Benjamin Wingrove

In another tenuous coincidence I have discovered that Benjamin Wingrove (1773 – 1840), who has his own page on this site, and was an attorney, land speculator, agriculturalist and road builder is the 1st cousin 1x removed of the wife of the husband of the 7th great-aunt of our son-in-law. I said it was tenuous!

The Wingroves were a family based in North Bradley until Benjamin Wingrove (1693-1768) moved to Bath He married Ann Pitman (1703 – 1796) in 1730. They had nine children in 16 years.

His children also prospered. Francis (1733 – 1795) became a well known baker.

His daughter Mary (1742 – 1803) married John Hensley (1737 – 1802) a coachmaker based in Broad Street.

Another son William (1745 – 1786) was a brewer and died quite young but married Martha Whittaker (1737 – 1795) a daughter of Thomas Whittaker (1702 – 1760) of Bratton, Wiltshire. The Whittakers were clothiers, fullers, corn and sheep farmers. After her husband died Martha became a pump mistress at the baths. The pump mistresses were widows of good repute. They needed to have reasonable means as the annual rent was £840 but the potential was that they could make a good profit and set themselves up for retirement. The covenant was with Mayor, aldermen and citizens and the duties included opening and shutting the pump rooms, keeping the rooms tidy and fit for the reception of Nobility, Gentry, Inhabitants and others and paying all taxes. It related to baths and vaults at the Kings & Queens Baths, Hot Baths and Cross Bath.

Martha Wingrove, Pumper - Bath Chronicle and Weekly Gazette - Thursday 9 July 1795

Martha Wingrove, Pumper – Bath Chronicle and Weekly Gazette – Thursday 9 July 1795

Anthony Wingrove (1748 – 1798) became a Captain in the 34th Regiment of Foot seeing action in Canada and the West Indies and dying in Dominica.

Anthony Wingrove becomes Captain - Kentish Gazette - Tuesday 1 April 1794

Anthony Wingrove becomes Captain – Kentish Gazette – Tuesday 1 April 1794

Another daughter, Elizabeth (1749 – 1822) married Robert Forman (1741 – 1792) an attorney.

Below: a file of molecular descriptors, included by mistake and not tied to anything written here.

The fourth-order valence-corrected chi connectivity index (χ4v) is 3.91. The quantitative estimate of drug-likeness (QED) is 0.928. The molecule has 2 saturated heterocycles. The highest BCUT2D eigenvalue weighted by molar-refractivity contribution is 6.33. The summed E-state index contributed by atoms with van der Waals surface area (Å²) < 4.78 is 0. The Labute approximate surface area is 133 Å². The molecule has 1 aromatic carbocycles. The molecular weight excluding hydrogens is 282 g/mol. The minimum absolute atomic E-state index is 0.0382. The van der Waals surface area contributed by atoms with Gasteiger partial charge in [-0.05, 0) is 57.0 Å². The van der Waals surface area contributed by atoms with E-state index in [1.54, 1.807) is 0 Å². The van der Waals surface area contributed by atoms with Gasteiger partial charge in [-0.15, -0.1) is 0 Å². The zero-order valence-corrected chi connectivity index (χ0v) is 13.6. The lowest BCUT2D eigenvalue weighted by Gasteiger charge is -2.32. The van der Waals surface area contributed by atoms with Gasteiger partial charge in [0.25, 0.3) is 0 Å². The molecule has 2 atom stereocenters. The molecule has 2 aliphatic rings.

His son John Wingrove (1739 – 1790) ran the Marlborough Tavern, 35 Marlborough Buildings, Walcot, Bath and the Fox & Hounds, Walcot Street. He married Anne Blatchly (1740 1822) on 14 February 1764. They had six children in 11 years, but 4 died in infancy or childhood. His eldest son John (b 1765) became a ribbon weaver in Bristol.

Wingrove, Marlborough Tavern coach horses - Bath Chronicle and Weekly Gazette - Thursday 2 May 1793

Wingrove, Marlborough Tavern coach horses – Bath Chronicle and Weekly Gazette – Thursday 2 May 1793

John Wingrove, Fox and Hounds - Bath Chronicle and Weekly Gazette - Thursday 6 December 1787

John Wingrove, Fox and Hounds – Bath Chronicle and Weekly Gazette – Thursday 6 December 1787

His other surviving son was Benjamin Wingrove (1773 – 1840)  who appears in this site and whose page I have ‘upgraded’.

Prior Park sale

Prior Park sale notice Bath Chronicle and Weekly Gazette - Thursday 04 September 1800

Prior Park sale notice Bath Chronicle and Weekly Gazette – Thursday 04 September 1800

When Gertrude Stafford Smith (née Tucker, previously Warburton), Ralph Allen’s niece and heir died in 1796, the estate passed to Cornwallis Maude, 1st Viscount Hawarden by reason of his marriage to Mary Allen, another niece of Ralph Allen, even though she had died in 1775, as they had a son Thomas Ralph Maude.

I indicated previously that Cornwallis Maude may have had little love for Prior Park and that he had some pretty severe money troubles.

A bit of further research has indicated that he put Prior Park up for sale in 1800 as an advert in the Bath Chronicle and Weekly Gazette on Thursday 4th  September 1800 shows. The advert directed interested parties to Benjamin Wingrove. The reference at the foot of the advert shows that the sale of timber, referenced when John Thomas became the next owner in 1809, was actually happening years before and perhaps he just increased the sales to pay for his purchase?

Cornwallis Maude died on 23rd August 1803 in Teignmouth, Devon, but he was still trying to sell Prior Park just a few months before he died as the advert from the Bath Chronicle and Weekly Gazette on Thursday 5th May 1803 makes clear.

We know the estate was actually sold to John Thomas in 1809 for £28,000. 

Prior Park still to be sold Bath Chronicle and Weekly Gazette - Thursday 05 May 1803

Prior Park still to be sold Bath Chronicle and Weekly Gazette – Thursday 05 May 1803

According to MeasuringWorth.com in 2011, the relative worth of £28,000 0s 0d from 1809 would be:

£1,670,000.00 using the retail price index
£1,880,000.00 using the GDP deflator
£21,800,000.00 using average earnings
£29,800,000.00 using the per capita GDP
£105,000,000.00 using the share of GDP

See Glossary of Terms.